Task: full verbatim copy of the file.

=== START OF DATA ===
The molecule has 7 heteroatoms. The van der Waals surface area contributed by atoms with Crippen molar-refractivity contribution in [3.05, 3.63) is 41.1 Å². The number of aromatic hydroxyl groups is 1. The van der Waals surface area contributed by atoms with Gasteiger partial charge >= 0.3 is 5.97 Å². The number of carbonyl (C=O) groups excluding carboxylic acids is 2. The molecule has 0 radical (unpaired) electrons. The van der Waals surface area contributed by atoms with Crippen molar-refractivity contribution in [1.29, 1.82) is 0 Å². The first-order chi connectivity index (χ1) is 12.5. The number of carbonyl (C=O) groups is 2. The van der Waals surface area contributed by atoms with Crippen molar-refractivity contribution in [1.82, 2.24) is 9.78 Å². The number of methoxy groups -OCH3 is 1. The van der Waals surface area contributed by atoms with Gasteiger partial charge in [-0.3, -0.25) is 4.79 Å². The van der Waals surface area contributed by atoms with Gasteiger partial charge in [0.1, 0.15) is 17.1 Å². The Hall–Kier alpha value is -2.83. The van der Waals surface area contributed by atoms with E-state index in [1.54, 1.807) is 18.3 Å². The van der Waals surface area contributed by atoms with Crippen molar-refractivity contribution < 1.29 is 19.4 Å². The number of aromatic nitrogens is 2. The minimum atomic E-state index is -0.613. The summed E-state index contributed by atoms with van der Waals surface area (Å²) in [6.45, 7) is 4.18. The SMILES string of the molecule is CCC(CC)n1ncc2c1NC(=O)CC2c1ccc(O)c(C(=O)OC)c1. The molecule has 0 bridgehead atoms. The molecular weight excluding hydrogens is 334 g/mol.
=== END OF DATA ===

The molecule has 7 heteroatoms. The van der Waals surface area contributed by atoms with Crippen molar-refractivity contribution in [3.05, 3.63) is 41.1 Å². The number of aromatic hydroxyl groups is 1. The van der Waals surface area contributed by atoms with Gasteiger partial charge >= 0.3 is 5.97 Å². The number of carbonyl (C=O) groups excluding carboxylic acids is 2. The molecule has 0 radical (unpaired) electrons. The van der Waals surface area contributed by atoms with Crippen molar-refractivity contribution in [1.29, 1.82) is 0 Å². The first-order chi connectivity index (χ1) is 12.5. The number of carbonyl (C=O) groups is 2. The van der Waals surface area contributed by atoms with Crippen molar-refractivity contribution in [1.82, 2.24) is 9.78 Å². The number of methoxy groups -OCH3 is 1. The van der Waals surface area contributed by atoms with Gasteiger partial charge in [-0.3, -0.25) is 4.79 Å². The van der Waals surface area contributed by atoms with Gasteiger partial charge in [0.1, 0.15) is 17.1 Å². The Hall–Kier alpha value is -2.83. The van der Waals surface area contributed by atoms with E-state index in [1.54, 1.807) is 18.3 Å². The van der Waals surface area contributed by atoms with Crippen molar-refractivity contribution < 1.29 is 19.4 Å². The number of aromatic nitrogens is 2. The minimum atomic E-state index is -0.613. The summed E-state index contributed by atoms with van der Waals surface area (Å²) in [6.45, 7) is 4.18. The SMILES string of the molecule is CCC(CC)n1ncc2c1NC(=O)CC2c1ccc(O)c(C(=O)OC)c1. The molecule has 0 bridgehead atoms. The molecular weight excluding hydrogens is 334 g/mol.